– Add songs that fit into the genres you discussed with your client. You may already have crates sorted by genre, but if not, brainstorm a list of songs in the genre. BPM Supreme allows you to search for songs by genre or era. Additionally, on the platform, you can find exclusively curated playlists within genres. A simple internet search for “best reggae songs” or “best 90s dance songs” will give you a list of the top songs in that category. Spotify also has editorial playlists sorted by top genres for more reference. If you can’t locate a specific song in your library or a record pool, you can always buy it from iTunes.
– Perhaps you and your client came up with only an hour’s worth of songs to play, but you need songs for four hours. This is where your creativity and deep music knowledge can help.
– BPM Supreme offers exclusive playlists for special occasions and holidays. You can also look into themed mixes on BPM Supreme that are curated by guest DJs called curated sets.
– It’s a great idea to download the charting and trending songs within your client’s preferred genres. You can find these easily on the BPM Supreme platform.
– If a client names a particular artist or song they like, add other songs by that artist or similar artists. For example, if a client asks for Drake’s “God’s Plan,” you could also add “One Dance.” If a client asks for Snoop Dogg, you could also add music by Dr. Dre.
– If you create a Spotify playlist and add a few of your client’s requests, Spotify’s “enhance” feature will automatically add similar songs to the playlist. You can then download these songs from your record pool and add them to your crate.
– Add songs that you know have worked in the past for similar occasions.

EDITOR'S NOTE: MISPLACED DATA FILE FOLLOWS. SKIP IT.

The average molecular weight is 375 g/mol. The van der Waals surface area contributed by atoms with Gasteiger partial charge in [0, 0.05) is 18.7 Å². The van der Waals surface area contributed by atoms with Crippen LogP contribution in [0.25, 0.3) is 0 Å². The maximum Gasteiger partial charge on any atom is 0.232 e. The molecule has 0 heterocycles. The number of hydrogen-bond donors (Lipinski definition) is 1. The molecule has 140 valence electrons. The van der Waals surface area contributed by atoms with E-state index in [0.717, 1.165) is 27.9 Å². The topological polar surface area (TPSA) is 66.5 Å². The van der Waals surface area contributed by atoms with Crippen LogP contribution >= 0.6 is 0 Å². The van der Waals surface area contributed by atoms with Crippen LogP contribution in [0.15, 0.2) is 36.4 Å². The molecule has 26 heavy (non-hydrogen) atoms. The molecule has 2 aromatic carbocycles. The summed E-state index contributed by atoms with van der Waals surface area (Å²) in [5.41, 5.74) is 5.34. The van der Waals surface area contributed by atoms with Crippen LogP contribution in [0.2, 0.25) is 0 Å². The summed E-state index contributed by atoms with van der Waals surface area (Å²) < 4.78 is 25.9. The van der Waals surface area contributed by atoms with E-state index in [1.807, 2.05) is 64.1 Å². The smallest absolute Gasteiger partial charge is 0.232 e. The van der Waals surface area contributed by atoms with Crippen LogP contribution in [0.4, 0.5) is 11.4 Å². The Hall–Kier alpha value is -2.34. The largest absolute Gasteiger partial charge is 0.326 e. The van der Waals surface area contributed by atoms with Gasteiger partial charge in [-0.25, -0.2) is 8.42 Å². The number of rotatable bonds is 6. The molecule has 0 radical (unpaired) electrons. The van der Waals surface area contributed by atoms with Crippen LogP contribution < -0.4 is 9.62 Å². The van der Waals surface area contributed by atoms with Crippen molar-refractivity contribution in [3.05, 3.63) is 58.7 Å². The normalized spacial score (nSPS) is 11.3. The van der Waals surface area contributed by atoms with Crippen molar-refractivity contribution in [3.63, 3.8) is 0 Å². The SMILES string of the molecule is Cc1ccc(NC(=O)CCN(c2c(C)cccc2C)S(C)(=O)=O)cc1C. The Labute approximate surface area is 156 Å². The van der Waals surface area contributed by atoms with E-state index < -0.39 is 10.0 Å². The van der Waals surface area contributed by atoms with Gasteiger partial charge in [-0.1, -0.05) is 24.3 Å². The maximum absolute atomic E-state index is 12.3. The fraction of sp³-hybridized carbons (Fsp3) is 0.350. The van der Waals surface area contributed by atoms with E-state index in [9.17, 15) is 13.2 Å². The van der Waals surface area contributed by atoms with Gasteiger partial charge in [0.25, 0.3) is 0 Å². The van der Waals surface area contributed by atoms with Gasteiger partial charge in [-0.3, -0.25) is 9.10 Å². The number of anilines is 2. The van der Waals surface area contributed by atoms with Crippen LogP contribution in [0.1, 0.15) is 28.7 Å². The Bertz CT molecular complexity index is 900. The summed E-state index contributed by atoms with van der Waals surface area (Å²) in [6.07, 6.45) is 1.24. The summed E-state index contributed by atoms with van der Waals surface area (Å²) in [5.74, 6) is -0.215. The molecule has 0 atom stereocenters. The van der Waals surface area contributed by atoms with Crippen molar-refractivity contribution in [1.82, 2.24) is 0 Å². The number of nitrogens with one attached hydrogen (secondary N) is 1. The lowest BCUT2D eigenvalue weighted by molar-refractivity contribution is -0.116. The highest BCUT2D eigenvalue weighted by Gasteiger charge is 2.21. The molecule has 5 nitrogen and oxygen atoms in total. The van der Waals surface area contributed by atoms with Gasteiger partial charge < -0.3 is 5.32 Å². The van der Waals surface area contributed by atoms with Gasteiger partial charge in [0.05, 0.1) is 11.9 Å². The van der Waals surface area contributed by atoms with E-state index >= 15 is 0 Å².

– Visualize what songs you imagine playing and going over well, and then add those to your crate.
– Make sure that you have more songs in your crate than hours in the event. For example, if each song averages three minutes, and the party is three hours, you should add more than 60 songs.
– Sometimes certain songs will go over so well at the party that you can keep playing similar songs even if they aren’t in your crate. This is where your music knowledge and past DJ experience help.
– Sometimes the songs in your crate won’t work, so you should be willing to switch out of a song in the middle and pull from your full library or other crates to ensure excellent vibes.
In the end, you can build your playlist any way that works for you, as long as the songs work for the client’s event. Although it is best practice to build crates and DJ playlists for each individual event, some DJs have so many back-to-back gigs and years of experience that they find they don’t need to create crates at all. In cases like this, they may just print out the list of songs or a description of the event, and take it from there.
Doing the prep work beforehand ensures that you can instantly play all the songs your client has requested, and you know where to source other great songs without having to search or think on the spot. This ensures that you won’t flounder or have moments of silence while you scramble for the next song. Instead, you can focus on mixing and engaging with the crowd!